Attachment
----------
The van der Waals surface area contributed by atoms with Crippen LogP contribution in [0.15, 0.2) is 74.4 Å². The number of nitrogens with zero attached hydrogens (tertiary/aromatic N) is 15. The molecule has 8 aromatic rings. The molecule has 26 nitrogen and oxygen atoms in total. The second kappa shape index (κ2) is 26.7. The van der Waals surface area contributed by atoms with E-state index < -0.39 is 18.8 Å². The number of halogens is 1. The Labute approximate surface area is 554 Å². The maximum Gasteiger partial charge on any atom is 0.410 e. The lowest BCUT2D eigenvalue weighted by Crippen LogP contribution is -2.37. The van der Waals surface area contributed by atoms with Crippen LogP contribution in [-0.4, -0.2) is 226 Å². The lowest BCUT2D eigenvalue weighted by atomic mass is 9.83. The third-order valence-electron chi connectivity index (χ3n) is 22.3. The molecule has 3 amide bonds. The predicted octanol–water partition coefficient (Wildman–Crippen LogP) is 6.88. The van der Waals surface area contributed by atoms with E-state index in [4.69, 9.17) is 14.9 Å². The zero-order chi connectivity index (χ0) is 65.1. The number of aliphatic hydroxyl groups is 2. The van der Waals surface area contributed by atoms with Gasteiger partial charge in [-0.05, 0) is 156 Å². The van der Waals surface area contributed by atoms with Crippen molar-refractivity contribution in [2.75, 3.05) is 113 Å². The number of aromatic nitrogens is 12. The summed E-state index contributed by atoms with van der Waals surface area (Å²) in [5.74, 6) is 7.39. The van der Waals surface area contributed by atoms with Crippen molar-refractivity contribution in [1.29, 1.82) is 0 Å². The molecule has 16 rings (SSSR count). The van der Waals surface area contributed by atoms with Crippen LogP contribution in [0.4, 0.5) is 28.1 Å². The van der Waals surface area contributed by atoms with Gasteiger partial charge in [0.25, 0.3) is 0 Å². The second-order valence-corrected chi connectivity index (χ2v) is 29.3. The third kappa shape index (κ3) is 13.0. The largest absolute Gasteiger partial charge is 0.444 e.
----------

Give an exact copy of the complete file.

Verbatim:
The van der Waals surface area contributed by atoms with Crippen LogP contribution in [0.15, 0.2) is 74.4 Å². The number of nitrogens with zero attached hydrogens (tertiary/aromatic N) is 15. The molecule has 8 aromatic rings. The molecule has 26 nitrogen and oxygen atoms in total. The second kappa shape index (κ2) is 26.7. The van der Waals surface area contributed by atoms with E-state index < -0.39 is 18.8 Å². The number of halogens is 1. The Labute approximate surface area is 554 Å². The maximum Gasteiger partial charge on any atom is 0.410 e. The lowest BCUT2D eigenvalue weighted by Crippen LogP contribution is -2.37. The van der Waals surface area contributed by atoms with Crippen LogP contribution in [-0.4, -0.2) is 226 Å². The lowest BCUT2D eigenvalue weighted by atomic mass is 9.83. The third-order valence-electron chi connectivity index (χ3n) is 22.3. The molecule has 3 amide bonds. The predicted octanol–water partition coefficient (Wildman–Crippen LogP) is 6.88. The van der Waals surface area contributed by atoms with E-state index in [4.69, 9.17) is 14.9 Å². The zero-order chi connectivity index (χ0) is 65.1. The number of aliphatic hydroxyl groups is 2. The van der Waals surface area contributed by atoms with Gasteiger partial charge in [-0.05, 0) is 156 Å². The van der Waals surface area contributed by atoms with Crippen molar-refractivity contribution in [2.75, 3.05) is 113 Å². The number of aromatic nitrogens is 12. The summed E-state index contributed by atoms with van der Waals surface area (Å²) in [5.74, 6) is 7.39. The van der Waals surface area contributed by atoms with Crippen molar-refractivity contribution in [1.29, 1.82) is 0 Å². The molecule has 16 rings (SSSR count). The van der Waals surface area contributed by atoms with Crippen LogP contribution in [0.4, 0.5) is 28.1 Å². The van der Waals surface area contributed by atoms with Gasteiger partial charge in [0.25, 0.3) is 0 Å². The second-order valence-corrected chi connectivity index (χ2v) is 29.3. The third kappa shape index (κ3) is 13.0. The largest absolute Gasteiger partial charge is 0.444 e.